Definition of sheepskin in English:



  • 1A sheep's skin with the wool on, especially when made into a garment or rug.

    [as modifier] ‘a sheepskin coat’
    • ‘They wore matching ‘bomber’ style jackets and black sheepskin pants.’
    • ‘Wool is particularly apt to pick up smells; if you sleep with your baby's sheepskin for a few nights, it captures much of your smell.’
    • ‘We wore heavy sheepskin flying gear with face masks.’
    • ‘Touchy-feely fabrics such as fur, sheepskin, suede, crushed velvet and silk will dominate, in deep colours reflecting their opulent nature - aubergines, olives, purples and chocolates.’
    • ‘Besides which, she concedes, because of the damp climate, sheepskin wouldn't be very practical here.’
    • ‘The seats were of the finest wine coloured leather, and the carpet was well-groomed sheepskin, shampooed to perfection.’
    • ‘The blankets on her bed were made out of downy, white sheepskin, but the eleven-year-old girl still felt how the covers did not feel like the silky, rich fabric from her home.’
    • ‘Heeled clogs were lined with sheepskin while knee-high boots with a six-inch wooden heel were patterned with metal studs.’
    • ‘White, cream and wintry pale beige hues in conjunction with sheepskin, polar skin, shaggy furs and plenty of quilts conjure up polar expedition gear.’
    • ‘The finishing of the leather began with applications of traditionally Cod oil being applied and rubbed in with a thick wad of sheepskin.’
    • ‘There are many wolves in sheepskin whose mission is to hoodwink the people at every turn with sugar-coated good-for-nothing promises.’
    • ‘True, they get pretty chilly if the fire goes out, but wrapped in a double duvet and lying on your own personal sheepskin, you'll be impervious to the cold.’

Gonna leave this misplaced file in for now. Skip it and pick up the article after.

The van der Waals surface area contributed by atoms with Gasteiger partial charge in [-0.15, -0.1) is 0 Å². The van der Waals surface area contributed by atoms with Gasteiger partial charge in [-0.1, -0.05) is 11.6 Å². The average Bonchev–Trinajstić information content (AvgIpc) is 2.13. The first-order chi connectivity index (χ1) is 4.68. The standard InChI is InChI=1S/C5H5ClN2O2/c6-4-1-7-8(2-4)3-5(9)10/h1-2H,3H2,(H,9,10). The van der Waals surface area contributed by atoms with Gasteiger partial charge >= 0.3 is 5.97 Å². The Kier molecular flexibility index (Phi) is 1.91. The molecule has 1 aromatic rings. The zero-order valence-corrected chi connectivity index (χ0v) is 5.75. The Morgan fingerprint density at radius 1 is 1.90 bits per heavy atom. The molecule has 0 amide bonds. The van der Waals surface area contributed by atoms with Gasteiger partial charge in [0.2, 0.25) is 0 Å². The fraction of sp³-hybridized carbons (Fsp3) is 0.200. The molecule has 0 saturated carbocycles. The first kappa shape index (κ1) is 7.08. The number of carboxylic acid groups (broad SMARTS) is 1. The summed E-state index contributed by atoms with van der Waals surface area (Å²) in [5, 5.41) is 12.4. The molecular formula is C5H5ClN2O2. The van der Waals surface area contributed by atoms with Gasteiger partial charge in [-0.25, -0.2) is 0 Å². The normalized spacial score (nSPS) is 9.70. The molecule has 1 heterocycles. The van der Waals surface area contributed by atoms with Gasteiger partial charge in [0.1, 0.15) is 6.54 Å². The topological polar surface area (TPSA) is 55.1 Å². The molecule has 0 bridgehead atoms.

• ‘Then use a wash mitt (which has the texture of sheepskin and costs about £5 from car accessory stores).’
    • ‘There was none of the vintage denim, leather or sheepskin which have popular throughout the week, but Hamilton's collection offers feminine, wearable and desirable clothes in gorgeous colours.’
    • ‘Shrouded in a sheet of transparent plastic to keep off the wind and trap the warmth of his breath, he sat on his wooden tackle box wrapped in furs and sheepskin as the temperature hovered around minus 15C.’
    • ‘In several he looked like a 1970s football manager in his white panama hat and a sheepskin coat.’
    • ‘For example, sheepskin keeps a steady temperature in the cold and heat alike, making it ideal for most climates.’
    • ‘The crib should be empty, with no blankets, pillows, soft materials, stuffed toys, sheepskin, or comforters.’
    • ‘Place your baby on a firm mattress to sleep, never on a pillow, waterbed, sheepskin, or other soft surface.’
    • ‘Faux fur is everywhere for autumn, nestling comfortably alongside leather, suede and sheepskin on the rails.’
    rug, runner, carpet, drugget
    View synonyms
    1. 1.1Leather from a sheep's skin used in bookbinding.
      • ‘Another value added to the cows was the fact that while the rest of Europe used manuscripts made from sheepskin, in Ireland it was calfskin.’
      • ‘Manuscripts on sheepskin or parchment were easier to create and read than chiseled stone tablets, but still could be read only by one person in one place at a time.’
    2. 1.2US informal A diploma.
      • ‘Back then, it probably felt like you land a good job just by showing up with a freshly printed sheepskin, and you could.’
      • ‘Problem is, that all-important sheepskin is out of reach for most students from low-income families.’
      • ‘In 1970, only 11 percent of the US adult population had a B.A. and only barely more than half had a high school sheepskin (look all that up and more here).’
      • ‘Because, according to my sources, you have a foreign name on your piece of sheepskin.’
      • ‘Plus, imitation sheepskin, the market in counterfeit college diplomas is booming.’
      • ‘Iggy will read out his name in Latin, hand him his bit of sheepskin, shake his hand, and young girls will swoon.’
      • ‘Every Olympic year, several slots on the United States roster are occupied by teenage girls, youngsters having just received their diplomas, or still working toward that high school sheepskin.’